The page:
Mozilla burns Firefox on old Androids
And both of you who use Tab Groups can get outraged now
UPDATE Mozilla's decided that enough is enough for old versions of Android, and will stop supporting its browser on Gingerbread and Honeycomb.
For those who can't keep up with Google's Android naming scheme, Gingerbread was version 2.3 and Honeycomb was 3.0.
Mozilla's lost its taste for both and will no longer support Android 3.0 through 3.2.6 “and will soon end support for 2.3–2.3.7.”
If you're still using an older Android with Firefox, you won't get updates any more. Security and functionality updates will therefore not be available to you, the former a potentially dangerous change and the latter not so much.
The open source operation's also decided to bin Tab Group , the feature that allowed users to create folders containing several Tabs.
Mozilla says this scalpel-work is needed because “sometimes … we need to remove features that aren’t used very much or support for platforms that are going away” in order to make best use of its resources.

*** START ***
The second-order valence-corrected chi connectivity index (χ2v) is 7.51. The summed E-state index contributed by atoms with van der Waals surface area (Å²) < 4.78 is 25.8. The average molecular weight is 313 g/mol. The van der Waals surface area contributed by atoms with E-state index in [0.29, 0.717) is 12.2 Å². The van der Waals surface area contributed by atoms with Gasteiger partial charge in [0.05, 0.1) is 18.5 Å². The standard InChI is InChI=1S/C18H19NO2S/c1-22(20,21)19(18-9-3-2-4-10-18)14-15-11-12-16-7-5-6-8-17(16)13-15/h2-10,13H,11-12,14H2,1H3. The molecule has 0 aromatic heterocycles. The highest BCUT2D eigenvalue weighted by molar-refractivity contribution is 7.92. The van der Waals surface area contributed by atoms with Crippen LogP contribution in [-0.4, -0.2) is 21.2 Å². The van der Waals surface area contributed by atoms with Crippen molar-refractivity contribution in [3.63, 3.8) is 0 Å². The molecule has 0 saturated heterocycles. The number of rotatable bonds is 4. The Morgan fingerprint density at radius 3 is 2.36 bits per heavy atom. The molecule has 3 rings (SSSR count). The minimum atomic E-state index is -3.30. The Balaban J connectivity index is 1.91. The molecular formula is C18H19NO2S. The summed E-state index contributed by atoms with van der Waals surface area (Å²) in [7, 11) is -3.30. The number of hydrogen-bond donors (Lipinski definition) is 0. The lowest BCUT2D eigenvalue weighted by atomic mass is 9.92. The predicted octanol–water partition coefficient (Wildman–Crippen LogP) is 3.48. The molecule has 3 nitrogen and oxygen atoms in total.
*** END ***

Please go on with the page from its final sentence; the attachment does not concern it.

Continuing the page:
Tab Groups fall foul of the first criterion, Android 3.x and 2.x the latter.
Mozilla might, however, be doing itself a disservice with its Android excisions: plenty of smartphones in the developing world run old versions of Android, not least because their owners aren't wealthy enough to regularly upgrade handsets. Leaving such users with no reason to contemplate Firefox won't advance the browser's cause, or bring Mozilla the traffic and revenue on which it relies.
The organisation's probably done the math and feels it will come out ahead. Hopefully those using Firefox on unsupported Androids do too when the next mega-bug lands. ®
Mozilla's been in touch to point out that it has "been monitoring usage of both the Honeycomb and Ginberbread platforms over the past year" and that those efforts, combined with data from Google, suggests that "less than 0.1% of users are on Honeycomb, and only 2.6% of users run Gingerbread, and these figures continue to decline."
Which means our conjecture about Android usage in the developing world, and the impact of Mozilla's decision to stop supporting old Androids, may not be entirely correct.
Mozilla did not offer data disproving our conjecture about different POS usage patterns in developing nations.
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